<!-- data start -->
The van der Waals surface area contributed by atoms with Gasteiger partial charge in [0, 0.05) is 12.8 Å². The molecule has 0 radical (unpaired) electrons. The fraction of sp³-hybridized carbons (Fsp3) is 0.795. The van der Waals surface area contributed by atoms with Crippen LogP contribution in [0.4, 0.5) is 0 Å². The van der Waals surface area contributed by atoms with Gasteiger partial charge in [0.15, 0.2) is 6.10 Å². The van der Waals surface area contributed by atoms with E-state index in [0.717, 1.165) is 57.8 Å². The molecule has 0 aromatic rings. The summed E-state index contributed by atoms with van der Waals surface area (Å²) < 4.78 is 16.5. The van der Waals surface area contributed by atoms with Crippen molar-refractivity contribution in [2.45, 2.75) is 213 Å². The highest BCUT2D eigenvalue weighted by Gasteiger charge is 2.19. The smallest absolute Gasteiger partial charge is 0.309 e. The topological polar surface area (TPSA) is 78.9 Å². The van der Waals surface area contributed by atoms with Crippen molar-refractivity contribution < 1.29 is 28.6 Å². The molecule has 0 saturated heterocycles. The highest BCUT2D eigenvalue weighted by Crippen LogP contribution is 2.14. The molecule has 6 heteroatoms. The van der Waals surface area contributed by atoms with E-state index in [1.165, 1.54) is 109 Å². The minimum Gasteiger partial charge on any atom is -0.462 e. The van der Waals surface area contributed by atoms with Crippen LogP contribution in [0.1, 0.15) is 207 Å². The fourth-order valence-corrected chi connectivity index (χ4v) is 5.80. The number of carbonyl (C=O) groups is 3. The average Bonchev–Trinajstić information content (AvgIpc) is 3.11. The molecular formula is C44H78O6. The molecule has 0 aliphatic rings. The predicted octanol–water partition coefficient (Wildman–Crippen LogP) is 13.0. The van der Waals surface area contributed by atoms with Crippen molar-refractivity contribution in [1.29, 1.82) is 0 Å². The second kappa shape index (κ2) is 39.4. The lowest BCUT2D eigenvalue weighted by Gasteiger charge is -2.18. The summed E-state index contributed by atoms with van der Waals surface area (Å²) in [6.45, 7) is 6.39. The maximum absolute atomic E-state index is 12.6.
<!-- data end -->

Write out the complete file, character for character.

The van der Waals surface area contributed by atoms with Gasteiger partial charge in [0, 0.05) is 12.8 Å². The molecule has 0 radical (unpaired) electrons. The fraction of sp³-hybridized carbons (Fsp3) is 0.795. The van der Waals surface area contributed by atoms with Crippen LogP contribution in [0.4, 0.5) is 0 Å². The van der Waals surface area contributed by atoms with Gasteiger partial charge in [0.15, 0.2) is 6.10 Å². The van der Waals surface area contributed by atoms with E-state index in [0.717, 1.165) is 57.8 Å². The molecule has 0 aromatic rings. The summed E-state index contributed by atoms with van der Waals surface area (Å²) < 4.78 is 16.5. The van der Waals surface area contributed by atoms with Crippen molar-refractivity contribution in [2.45, 2.75) is 213 Å². The highest BCUT2D eigenvalue weighted by Gasteiger charge is 2.19. The smallest absolute Gasteiger partial charge is 0.309 e. The topological polar surface area (TPSA) is 78.9 Å². The van der Waals surface area contributed by atoms with Crippen molar-refractivity contribution < 1.29 is 28.6 Å². The molecule has 0 saturated heterocycles. The highest BCUT2D eigenvalue weighted by Crippen LogP contribution is 2.14. The molecule has 6 heteroatoms. The van der Waals surface area contributed by atoms with E-state index in [1.165, 1.54) is 109 Å². The minimum Gasteiger partial charge on any atom is -0.462 e. The van der Waals surface area contributed by atoms with Crippen LogP contribution in [0.1, 0.15) is 207 Å². The fourth-order valence-corrected chi connectivity index (χ4v) is 5.80. The number of carbonyl (C=O) groups is 3. The average Bonchev–Trinajstić information content (AvgIpc) is 3.11. The molecular formula is C44H78O6. The molecule has 0 aliphatic rings. The predicted octanol–water partition coefficient (Wildman–Crippen LogP) is 13.0. The van der Waals surface area contributed by atoms with Crippen molar-refractivity contribution in [1.29, 1.82) is 0 Å². The second kappa shape index (κ2) is 39.4. The lowest BCUT2D eigenvalue weighted by Gasteiger charge is -2.18. The summed E-state index contributed by atoms with van der Waals surface area (Å²) in [6.45, 7) is 6.39. The maximum absolute atomic E-state index is 12.6.